The primary research group for Chattanooga nonprofit agencies is taking on a new name to reflect its efforts to showcase Chattanooga on the national stage.
Effective today, the Community Research Council has become the Ochs Center for Metropolitan Studies. David Eichenthal, a former city finance director who has headed the research group for nearly four years, said council directors decided to adopt the new name as part of the agency’s increased focus on looking at local issues from a broader perspective.
“Our mission remains the same, but our agency is serving more of a regional and even national role on local issues,” Mr. Eichenthal said. “There was a sense both among staff and board members that we wanted a name that spoke more toward how we are looking at issues from a metropolitan perspective and telling that story to a more national audience. In doing that, we thought there is no better name than the Ochs family name that is rooted in Chattanooga but also shows how Chattanooga can influence the rest of the nation.”
The Ochs name was added in recognition of the late newspaper publisher Adolph Ochs, who bought and build up both The Chattanooga Times and The New York Times more than a century ago; his brother George, who served as Chattanooga mayor from 1894 to 1898; and the Ochs’ family heirs, including former Times Publisher Ruth Holmberg. In the late 19th century, Adolph Ochs took his Chattanooga publishing success to New York to turn The New York Times into one of the largest and most respected newspapers in the world.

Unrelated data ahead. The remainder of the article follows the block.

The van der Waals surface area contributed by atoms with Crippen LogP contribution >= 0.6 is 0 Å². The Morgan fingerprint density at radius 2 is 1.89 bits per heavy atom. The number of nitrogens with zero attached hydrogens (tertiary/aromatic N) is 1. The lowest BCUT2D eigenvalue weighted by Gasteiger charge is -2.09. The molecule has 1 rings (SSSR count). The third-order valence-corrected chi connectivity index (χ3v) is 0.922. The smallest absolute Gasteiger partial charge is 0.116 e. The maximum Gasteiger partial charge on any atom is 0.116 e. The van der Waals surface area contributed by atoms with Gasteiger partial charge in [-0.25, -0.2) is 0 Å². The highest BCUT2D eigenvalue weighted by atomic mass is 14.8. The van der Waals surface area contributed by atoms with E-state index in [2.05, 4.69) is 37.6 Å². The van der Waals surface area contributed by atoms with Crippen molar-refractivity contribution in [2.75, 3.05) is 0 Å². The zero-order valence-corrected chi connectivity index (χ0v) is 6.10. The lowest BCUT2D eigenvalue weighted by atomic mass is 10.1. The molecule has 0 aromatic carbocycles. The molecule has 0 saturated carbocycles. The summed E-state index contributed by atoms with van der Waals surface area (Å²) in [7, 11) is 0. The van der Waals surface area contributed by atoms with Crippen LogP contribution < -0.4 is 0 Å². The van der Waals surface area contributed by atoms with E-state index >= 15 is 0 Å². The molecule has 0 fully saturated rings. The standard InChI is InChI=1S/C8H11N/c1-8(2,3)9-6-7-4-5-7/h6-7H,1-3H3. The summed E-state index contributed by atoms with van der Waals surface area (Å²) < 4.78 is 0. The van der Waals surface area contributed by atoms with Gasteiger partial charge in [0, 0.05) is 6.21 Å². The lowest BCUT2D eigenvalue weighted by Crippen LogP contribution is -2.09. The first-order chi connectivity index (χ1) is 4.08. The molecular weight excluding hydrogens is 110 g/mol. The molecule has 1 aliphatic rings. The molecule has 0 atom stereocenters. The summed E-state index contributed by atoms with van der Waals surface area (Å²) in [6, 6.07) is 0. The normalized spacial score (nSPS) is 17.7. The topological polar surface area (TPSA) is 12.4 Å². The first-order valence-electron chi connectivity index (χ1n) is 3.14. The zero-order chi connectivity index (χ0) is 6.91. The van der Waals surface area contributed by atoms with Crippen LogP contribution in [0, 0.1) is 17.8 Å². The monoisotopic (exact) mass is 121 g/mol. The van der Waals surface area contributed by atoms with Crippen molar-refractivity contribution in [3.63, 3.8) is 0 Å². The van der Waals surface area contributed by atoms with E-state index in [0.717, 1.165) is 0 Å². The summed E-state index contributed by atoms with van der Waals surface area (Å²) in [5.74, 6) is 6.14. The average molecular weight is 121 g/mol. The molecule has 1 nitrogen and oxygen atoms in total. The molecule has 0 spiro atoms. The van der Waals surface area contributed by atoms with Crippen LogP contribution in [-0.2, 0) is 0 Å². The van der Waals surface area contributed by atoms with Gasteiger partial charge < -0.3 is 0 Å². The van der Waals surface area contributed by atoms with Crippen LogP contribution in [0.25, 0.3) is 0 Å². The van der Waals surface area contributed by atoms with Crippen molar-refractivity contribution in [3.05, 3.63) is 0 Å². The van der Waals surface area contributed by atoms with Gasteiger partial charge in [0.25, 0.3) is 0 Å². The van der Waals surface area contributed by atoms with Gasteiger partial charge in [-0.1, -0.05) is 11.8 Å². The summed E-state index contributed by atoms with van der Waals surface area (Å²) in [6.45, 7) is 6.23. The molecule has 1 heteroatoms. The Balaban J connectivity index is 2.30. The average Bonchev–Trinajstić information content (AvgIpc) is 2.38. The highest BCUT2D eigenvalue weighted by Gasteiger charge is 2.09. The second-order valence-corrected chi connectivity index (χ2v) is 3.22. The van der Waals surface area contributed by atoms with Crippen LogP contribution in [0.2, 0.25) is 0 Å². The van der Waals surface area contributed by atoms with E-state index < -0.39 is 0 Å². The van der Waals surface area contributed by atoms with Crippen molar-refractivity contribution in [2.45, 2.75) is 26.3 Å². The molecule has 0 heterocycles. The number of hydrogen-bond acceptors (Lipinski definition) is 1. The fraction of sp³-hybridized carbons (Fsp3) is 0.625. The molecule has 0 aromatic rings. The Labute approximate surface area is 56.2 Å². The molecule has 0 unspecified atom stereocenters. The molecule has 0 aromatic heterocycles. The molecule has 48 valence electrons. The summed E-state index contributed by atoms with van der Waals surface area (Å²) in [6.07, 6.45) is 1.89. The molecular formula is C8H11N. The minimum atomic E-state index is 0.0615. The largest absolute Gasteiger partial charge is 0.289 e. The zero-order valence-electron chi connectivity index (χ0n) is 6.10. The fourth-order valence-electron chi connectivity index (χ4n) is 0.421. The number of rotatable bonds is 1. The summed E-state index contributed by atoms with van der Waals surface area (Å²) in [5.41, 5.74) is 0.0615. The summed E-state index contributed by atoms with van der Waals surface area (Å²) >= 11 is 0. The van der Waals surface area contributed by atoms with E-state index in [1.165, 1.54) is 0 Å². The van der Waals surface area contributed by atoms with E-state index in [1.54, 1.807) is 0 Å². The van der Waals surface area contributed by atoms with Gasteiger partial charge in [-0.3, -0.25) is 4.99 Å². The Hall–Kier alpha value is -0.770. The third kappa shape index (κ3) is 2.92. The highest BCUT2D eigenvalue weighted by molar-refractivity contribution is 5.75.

On the web
“The Ochs name represents both the finest in civic leadership in Chattanooga, as well as a model for how good ideas from Chattanooga can have an impact nationally,” the center proclaims in its new Web site (www.ochscenter.org).
The Ochs Center for Metropolitan Studies began in 1962 as the Metropolitan Council for the United Way of Greater Chattanooga and previously changed its name to the Community Research Council in 2000. The agency’s has a half-dozen full-time research employees and has an annual budget of about $700,000, funded by local foundations, United Way and government agencies that use and publish its research.